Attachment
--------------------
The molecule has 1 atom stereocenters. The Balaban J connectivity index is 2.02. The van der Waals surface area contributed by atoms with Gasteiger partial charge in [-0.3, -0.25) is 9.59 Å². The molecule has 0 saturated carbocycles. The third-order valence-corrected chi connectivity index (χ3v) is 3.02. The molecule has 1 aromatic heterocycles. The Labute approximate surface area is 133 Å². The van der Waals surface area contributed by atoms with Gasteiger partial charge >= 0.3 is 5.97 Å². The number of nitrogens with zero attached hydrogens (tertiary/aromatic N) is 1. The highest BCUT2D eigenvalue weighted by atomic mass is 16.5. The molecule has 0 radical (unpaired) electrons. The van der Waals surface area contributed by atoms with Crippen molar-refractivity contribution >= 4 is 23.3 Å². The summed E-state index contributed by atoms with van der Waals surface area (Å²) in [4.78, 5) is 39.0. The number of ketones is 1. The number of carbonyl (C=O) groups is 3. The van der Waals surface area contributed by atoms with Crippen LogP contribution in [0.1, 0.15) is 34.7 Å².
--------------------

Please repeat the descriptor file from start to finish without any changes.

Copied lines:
The molecule has 1 atom stereocenters. The Balaban J connectivity index is 2.02. The van der Waals surface area contributed by atoms with Gasteiger partial charge in [-0.3, -0.25) is 9.59 Å². The molecule has 0 saturated carbocycles. The third-order valence-corrected chi connectivity index (χ3v) is 3.02. The molecule has 1 aromatic heterocycles. The Labute approximate surface area is 133 Å². The van der Waals surface area contributed by atoms with Gasteiger partial charge >= 0.3 is 5.97 Å². The number of nitrogens with zero attached hydrogens (tertiary/aromatic N) is 1. The highest BCUT2D eigenvalue weighted by atomic mass is 16.5. The molecule has 0 radical (unpaired) electrons. The van der Waals surface area contributed by atoms with Crippen molar-refractivity contribution >= 4 is 23.3 Å². The summed E-state index contributed by atoms with van der Waals surface area (Å²) in [4.78, 5) is 39.0. The number of ketones is 1. The number of carbonyl (C=O) groups is 3. The van der Waals surface area contributed by atoms with Crippen LogP contribution in [0.1, 0.15) is 34.7 Å².